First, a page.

- Xiaomi is about to make a big splash with a huge IPO.
- It might be an unfamiliar name to U.S. consumers, but it's one of the world's largest phone makers.
- Xiaomi might have trouble entering the U.S., however.
One of the world's largest phone brands is preparing for one of the largest IPOs in years — but it may find it very difficult to sell its products in the U.S.
You might not have heard of the Chinese company Xiaomi, which filed for an initial public offering in Hong Kong on Thursday, but it's huge globally.
It's the fourth-largest seller of smartphones in the world, according to Gartner, behind Samsung, Apple and Huawei. Its IPO could raise $10 billion, potentially valuing the company at $100 billion and making it one of the largest IPOs since Alibaba.
It hopes to enter the U.S. one day, according to comments made to CNBC. Here's why that won't be easy.
Gartner said in February that global smartphone sales fell by 5.6 percent during the fourth quarter of 2017, showing that people aren't buying or upgrading phones as quickly as they once did. It's the first time the market has declined since 2004, according to Gartner.
The United States is one of the most mature smartphone markets, so major players are looking elsewhere, such as Asia-Pacific and Latin America for growth. On the other hand, consumers in the U.S. might crave a device that isn't from Samsung or Apple, the leaders in the U.S. market. There's at least some room for competition — especially if Xiaomi can offer what feels like a premium phone for less than its competitors — but the company has other obstacles to face first.
U.S. intelligence agencies have warned consumers against buying brands from Chinese smartphone makers — including Huawei and ZTE — and retailers such as Best Buy have started to pull Huawei phones from store shelves.
CNBC asked the FBI, CIA and NSA if Xiaomi might face similar scrutiny. The agencies declined to comment, and instead pointed to comments made during the annual threat assessment hearing on Feb. 13 before the Senate Select Committee on Intelligence.
"We're deeply concerned about the risks of allowing any company or entity that is beholden to foreign governments that don't share our values to gain positions of power inside our telecommunications networks," FBI Director Chris Wray said.
It's impossible to tell right now if Xiaomi would fare better than Huawei and ZTE. Lenovo, which owns Motorola Mobility, is one Chinese brand that hasn't — publicly, anyway — faced similar government criticism.
The U.S. is facing a possible trade war with China that would almost certainly increase the price of electronics, including phones, imported into the U.S.
"There could be some issues given the trade war, but if the administration is smart, they won't block [Xiaomi] as to show that Chinese smartphone vendors are welcome if they don't pose a security risk," Patrick Moorhead, president and founder of Moor Insights & Strategy, told CNBC.
But the company might be able to compete in the U.S. even with tariffs.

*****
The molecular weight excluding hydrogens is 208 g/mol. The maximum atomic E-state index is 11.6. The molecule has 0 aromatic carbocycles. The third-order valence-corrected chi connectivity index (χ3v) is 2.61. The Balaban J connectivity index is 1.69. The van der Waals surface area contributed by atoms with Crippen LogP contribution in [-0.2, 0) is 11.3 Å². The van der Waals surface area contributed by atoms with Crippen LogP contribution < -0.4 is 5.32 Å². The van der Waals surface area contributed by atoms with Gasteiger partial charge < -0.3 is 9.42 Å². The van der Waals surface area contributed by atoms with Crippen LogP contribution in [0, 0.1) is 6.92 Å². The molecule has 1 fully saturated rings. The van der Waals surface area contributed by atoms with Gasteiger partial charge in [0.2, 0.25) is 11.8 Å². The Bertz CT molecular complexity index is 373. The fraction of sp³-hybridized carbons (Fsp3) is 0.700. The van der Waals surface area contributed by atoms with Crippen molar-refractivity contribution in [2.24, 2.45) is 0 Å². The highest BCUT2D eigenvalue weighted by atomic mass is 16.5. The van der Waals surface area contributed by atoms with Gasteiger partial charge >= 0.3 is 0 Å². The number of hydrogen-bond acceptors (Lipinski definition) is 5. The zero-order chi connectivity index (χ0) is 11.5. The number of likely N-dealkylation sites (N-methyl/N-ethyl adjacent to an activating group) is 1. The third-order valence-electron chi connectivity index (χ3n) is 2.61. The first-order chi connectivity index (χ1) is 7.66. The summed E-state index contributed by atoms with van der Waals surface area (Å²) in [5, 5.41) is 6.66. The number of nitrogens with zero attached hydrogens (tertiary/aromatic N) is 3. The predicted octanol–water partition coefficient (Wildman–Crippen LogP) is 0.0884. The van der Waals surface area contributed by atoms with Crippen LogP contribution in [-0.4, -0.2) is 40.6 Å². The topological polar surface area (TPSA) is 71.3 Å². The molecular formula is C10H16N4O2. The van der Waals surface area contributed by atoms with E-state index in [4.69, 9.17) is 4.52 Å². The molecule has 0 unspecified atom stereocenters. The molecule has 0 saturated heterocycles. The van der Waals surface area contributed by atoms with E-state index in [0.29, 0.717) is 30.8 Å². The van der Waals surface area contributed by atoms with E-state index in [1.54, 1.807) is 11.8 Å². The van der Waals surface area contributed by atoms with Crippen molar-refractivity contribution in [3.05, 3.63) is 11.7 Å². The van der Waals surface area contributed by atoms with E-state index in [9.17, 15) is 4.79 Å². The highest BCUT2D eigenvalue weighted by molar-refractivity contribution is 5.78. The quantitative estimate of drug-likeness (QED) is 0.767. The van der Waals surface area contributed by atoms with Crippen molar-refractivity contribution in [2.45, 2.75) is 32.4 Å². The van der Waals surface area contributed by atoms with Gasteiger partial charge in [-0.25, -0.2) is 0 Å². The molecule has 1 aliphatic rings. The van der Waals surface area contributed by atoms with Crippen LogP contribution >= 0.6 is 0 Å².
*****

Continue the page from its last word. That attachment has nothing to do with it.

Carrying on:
"Xiaomi has wafer thin margins in all its markets," said Peter Richardson, director at Counterpoint Research. "The Xiaomi chairman and CEO, Lei Jun, has committed publicly to never taking more than a 5 percent net margin after tax on its hardware products. Even with a bump in price caused by tariffs it would likely still have the best price relative to the smartphone's specification."
It's extremely hard for new smartphone brands to establish partnerships with U.S. carriers —including AT&T, Verizon, Sprint and T-Mobile.
It's why Lenovo acquired Motorola Mobility from Google in 2014. In that deal, Lenovo specifically called out Motorola's "great carrier partnerships" and "strong presence in the U.S." as two reasons for the acquisition.
Other phone makers such as One Plus, Huawei and Blu have turned to outlets such as Amazon to sell smartphones. Even new devices from well-known people in the space, such as the Essential phone from the father of Android, Andy Rubin, was only picked up by Sprint.
"The U.S. market for handsets is strongly controlled by the carriers," Richardson said. "To obtain distribution with carriers it's necessary to get carrier approval through a stringent and costly testing process. Xiaomi will need to invest in this. If it chooses to only go after the open market, its market opportunity would be severely curtailed. If successful in getting through carrier-testing and then getting ranged, it will have to master the art of supporting the carriers' way of going to market. This is very different than the process Xiaomi has used so far, although it is adapting quite quickly to varying market conditions as it expands internationally."
Moorhead thinks Xiaomi might be able to pull off those relationships, however. "Given Xiaomi uses Qualcomm chipsets and doesn't sell carrier equipment, I'm not foreseeing as large of issues with carriers," he said.
Finally, Xiaomi isn't well-known in the United States. While it has made a name selling good phones at low prices in other markets, consumers in the U.S. don't know that yet.
"Xiaomi is a well-known brand in China and has a strong presence in several other markets in Asia, such as India," Richardson said. "However it's a brand that is largely unknown in the U.S., so will require a considerable effort in terms of marketing to grow awareness and comfort."
Moorhead echoed those concerns. "The company's biggest challenge could be branding — it will be hard for some to pronounce its name," he said.